When I heard that someone I love was raped, I felt sick. Actually sick – to the point where I wanted to ask my friend to pull over so I could vomit into the rain-soaked street. I saw her beautiful little face crumbled with tears; her body neatly curled up in a protective ball, hidden in the corner of a sofa. My stomached knotted when I heard the use of the legally necessary, but completely sickening word, ‘alleged’. For the next two years that word was batted around over and over again to describe an event she remembers so vividly. It created an entirely brand new nausea, one that comes when the private parts of your life and body intersect with your public one, triggering unwelcome feedback from people that, quite literally, have nothing to do with it.
When we make the conscious decision to invite someone into our bed, or even just into our company, all promises of intimacy are only a possibility. After, and only after, we give our consent is sexual intercourse okay to engage in. Simply put: If you invite someone over that does not give them the right to abuse your body. It doesn’t matter if there’s chemistry, or if you’ve been flinging flirtations at each other for a while. When you’re with someone you enter a human contract, one that says we will not hurt one another physically and emotionally. To me, this is so obvious that we usually don’t need to add corporate documents. To others? Not so much. And so begins the battle of he said, she said. This happens to thousands of woman and men every year – all of their pleas for justice are botched by allegations of ‘hear-say’ and widespread doubt. Is it any wonder that victims suddenly change their mind about coming forward against their rapists?
Imagine someone really hurt you, be that physically, emotionally or both. They scared you and abused you; threatened your sanity and health. You’re told by the police or a judge that you don’t have to see them again, but everywhere you look there are remnants of that person. Over social media, through friends in common, at parties…After everything you’ve been through, do you feel safe anywhere? Do you trust anyone to protect you? After this girl’s assault, her ordeal was exasperated by having doubt cast upon her; not only by strangers, but also her friends. Although allegations and accusations of sexual assault and abuse cannot be proven definitively, I think a victim’s words speak for themselves. Court cases and trials that accompany these events are harrowing, drawn-out and often lack empathy. As well as subjecting yourself to the trauma of reliving that moment over and over, you also have a trained legal professional mercilessly punch holes in your story, ultimately trying to minimise your ordeal and persuade a jury that you’re lying.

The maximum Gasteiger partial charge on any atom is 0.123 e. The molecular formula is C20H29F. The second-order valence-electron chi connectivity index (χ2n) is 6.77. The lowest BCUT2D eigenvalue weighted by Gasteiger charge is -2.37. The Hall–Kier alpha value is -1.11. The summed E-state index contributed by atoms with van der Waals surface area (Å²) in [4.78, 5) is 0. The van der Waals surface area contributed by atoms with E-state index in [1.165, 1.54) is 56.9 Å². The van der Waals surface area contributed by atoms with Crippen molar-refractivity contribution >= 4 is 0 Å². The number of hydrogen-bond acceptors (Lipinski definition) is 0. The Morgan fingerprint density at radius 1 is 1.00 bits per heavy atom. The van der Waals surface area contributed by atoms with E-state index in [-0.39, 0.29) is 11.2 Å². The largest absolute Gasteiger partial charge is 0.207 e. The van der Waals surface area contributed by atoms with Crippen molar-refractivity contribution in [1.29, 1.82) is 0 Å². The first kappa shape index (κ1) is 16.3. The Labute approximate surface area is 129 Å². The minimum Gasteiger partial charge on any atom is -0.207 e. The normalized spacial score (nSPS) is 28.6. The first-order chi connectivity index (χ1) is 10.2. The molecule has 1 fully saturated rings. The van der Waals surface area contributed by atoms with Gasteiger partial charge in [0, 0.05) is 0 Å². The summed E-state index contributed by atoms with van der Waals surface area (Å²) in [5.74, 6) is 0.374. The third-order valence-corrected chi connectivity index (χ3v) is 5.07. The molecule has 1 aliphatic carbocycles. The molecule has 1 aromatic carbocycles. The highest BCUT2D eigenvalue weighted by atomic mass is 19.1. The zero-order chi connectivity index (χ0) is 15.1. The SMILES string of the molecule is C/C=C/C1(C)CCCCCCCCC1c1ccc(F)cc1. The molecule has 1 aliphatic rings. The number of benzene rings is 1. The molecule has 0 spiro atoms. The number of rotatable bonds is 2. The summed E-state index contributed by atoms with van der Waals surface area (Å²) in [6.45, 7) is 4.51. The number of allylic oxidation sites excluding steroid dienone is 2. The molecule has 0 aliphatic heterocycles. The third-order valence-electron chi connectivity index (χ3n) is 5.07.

The outcome of being raped is really down to a judge and a collection of strangers who gawk at you suspiciously as they try to siphon facts from fiction, and weed out lies from truth. Every time you shakily speak in court, someone is trying to trip you up. All you want is justice; recognition that what happened to you wasn’t your fault and it was wrong. Instead you’re left shrinking and doubting your own pain. To be clear, what happened to her is about more than someone I love being hurt. It’s about more than a systemic misogyny that controls the way female victims live and feel; more than how their story is controlled and coerced by paid strangers in fancy suits. It’s about a woman fighting for her freedom. It’s not about how much someone may or may not have drank that night, or what they were wearing. It’s not about flirtations and implications. It’s about a girl that said no to a boy; it’s about a young woman having her wishes ignored and body abused.
This entire ordeal has only highlighted the way our legal system continues to hurt sexual assault victims by failing to protect them from those they identify as their abusers. We live in a world where some places allow rapists to assert parental rights over children that were conceived through rape; binding woman, and their babies, to their attacks for a lifetime – something that subjects the victims to an unimaginable cycle of revictimization. Imagine that: The same man that violently assaulted you and abused your body, could also get the right to cuddle the baby that resulted from your attack. These woman deserve so much better. They didn’t choose to have their reputations torn, tattered and pilloried. They didn’t ask to have their characters questions as a tactic to win a court case. When will we realise that victims of sexual assault who come forward have everything to lose? Whether they’re single, married, mothers, daughters, sons, brothers, sisters…they’re subjecting themselves to a plethora of abuse and doubt from strangers, friends and family.
The fact is, this person I love will never get a doctor’s note. She never have a video that shows the court and the world that she was raped. She will never be able to prove, beyond the power of her testimony, that she said no and that her abuser ignored the request. Even after the outcome of this case is decided, she will be saddled with years of trauma, shame and fear. All she can hope for, all any victim can hope for, is that the perspective of the court is one that sees the truth illuminated – and that a jury can look at what a woman is worth. Every time justice is swift and hammers a sentence down on an abuser, other victims begin to stand up. Nobody should be scared of losing what they worked for, or of being branded hysterical or difficult; of being targeted by hate or branded a liar. Their stories should be told and their words should reverberate, inspiring other victims to speak up too. It should never be a case of he said, she said; of inconvenience versus the worth of a soul being intact. It is a case of yes versus no; of right over wrong. And one day we won’t accept fear and shame as the status quo.
If they can’t say no, they can’t say yes.